Finally!!!  Winter!  For the second time in this whole winter season the kids had enough snow to go snowmobiling–and the machine wouldn’t run.  And now the snow’s all gone.  We had some really nice ice skating ice on the ponds.  The wet snow put an end to that, too.  The ice was solid enough yet–just buried under 8 inches of slush, as Rachel is showing Keith.  Good thing we invest in waterproof boots.  We are looking forward to helping with my parents’ maple syrup production as we can.  That’s sort of a consolation prize for making it through winter.

We’ve been raising pigs since about ’97 or ’98, going from farrow to freezer for most of that time.  We’ve worked with many breeds and farrowed in all seasons and weather.  We’ve used stalls, crates, huts outside, and just-plain-help-yourself pasture.  We’d decided that we weren’t going to try to have pigs for the 4-H market long ago because you have to be farrowing in February.  Modern breeds of hogs aren’t intended for hardiness and winter farrowing is dicey.  They require lots of energy input.  Our heritage breed pigs, though, are a different story.  Farrowing crates, heat lamps or pads, and close confinement are not neccessary and would, in fact, be counterproductive.  We use deep straw bedding in a drafty area of the barn for these gals, and they do marvellously.  They like to have space, and we lost a litter because mama went outside away from everyone to have the babies.  She hadn’t looked that imminent, so something else was likely going on as well.  That situation is always a bummer.  These pigs are nice, though.  Hybrid vigor is a reality with them.  The sows are 50% Mangalitsa, the babies 75%.  These piglets arrived the first and second of March and they’ve all survived just fine.  Our Durocs, Hampshires, Yorkshires, etc.  would never have made it.  These are truely farmstead, low-tech system hogs.







Rosie, KimiFuku (the bull), and our lone sheep have wintered well.  Rosie still gives almost a gallon a day, which is just right for us.  Sam is the faithful milk man and does a great job.

The hens have layed eggs well all winter.  They have a sunny, well protected area.  Keith occassionally sweeps the barn floor and gives them the alfalfa he sweeps up.  That helps keep them healthy and provides them with some greens to keep their eggs yummy.  Pretty soon we’ll put the roosters with a group of hens and let them do their spring thing.  The little chick that hatched last summer is clearly a hen and I’m interested to see how she performs.  She’s cute if nothing else.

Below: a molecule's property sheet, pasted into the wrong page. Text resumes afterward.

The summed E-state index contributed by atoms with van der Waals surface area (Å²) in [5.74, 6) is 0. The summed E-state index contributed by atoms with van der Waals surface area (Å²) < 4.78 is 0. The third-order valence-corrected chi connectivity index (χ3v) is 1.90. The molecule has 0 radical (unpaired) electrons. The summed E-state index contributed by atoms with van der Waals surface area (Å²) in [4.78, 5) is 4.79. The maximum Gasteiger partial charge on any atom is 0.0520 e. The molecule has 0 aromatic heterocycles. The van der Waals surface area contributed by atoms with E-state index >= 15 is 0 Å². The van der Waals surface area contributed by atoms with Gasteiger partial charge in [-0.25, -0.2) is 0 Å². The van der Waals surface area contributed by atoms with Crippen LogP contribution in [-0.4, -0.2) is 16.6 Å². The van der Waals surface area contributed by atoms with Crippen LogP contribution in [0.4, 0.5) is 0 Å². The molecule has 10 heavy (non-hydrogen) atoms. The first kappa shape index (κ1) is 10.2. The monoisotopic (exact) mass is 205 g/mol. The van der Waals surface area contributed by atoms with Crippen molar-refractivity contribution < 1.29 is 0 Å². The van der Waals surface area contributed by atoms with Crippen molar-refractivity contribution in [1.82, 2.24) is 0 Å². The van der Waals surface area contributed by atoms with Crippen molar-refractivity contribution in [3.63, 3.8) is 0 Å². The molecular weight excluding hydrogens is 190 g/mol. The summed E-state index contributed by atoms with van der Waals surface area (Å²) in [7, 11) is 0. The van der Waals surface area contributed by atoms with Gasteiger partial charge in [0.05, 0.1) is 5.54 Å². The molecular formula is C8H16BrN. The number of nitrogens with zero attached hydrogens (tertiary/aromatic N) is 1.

The issue with the pigs continues.  There are a lot of people concerned about a government entity dictating the elimination of what we consider the hogs of the future–pretty much all hogs that aren’t white.  A lot of you have called and written legislators.  We’ve gotten some financial assistance, and appreciate it very much.  Spring is a hard time of the year to find extra money on a farm.  Mark’s been on one radio show and is scheduled for a couple more to help spread the word.

If you have questions about the hogs you raise or are looking to buy, call the DNR to determine whether they are acceptable or will make you a felon.  (That’s per the DNR’s own directive.)  If you send them a picture and request a written response, they will ascertain your pig’s status.  Please feel free to do this.  They have told farmers to look at the Declatory Ruling and if that isn’t clear enough, to send them pictures and they will make an individual determination.  This has been very confusing for 4-H folks and people who want to raise a hog for their freezer, so just check with the authorities and they’ll clear it up for you.  Please feel free, also, to help us fight for your right to feed your family without checking with the authorities first.  You can donate through Paypal with the button on the right, or this link.  You can also send us funds directly to 1579 Brinks Rd. Marion, MI   49665.  It all goes into a separate account and is used soley for expenses we incur (lawyers, court fees, etc.).

Happy spring!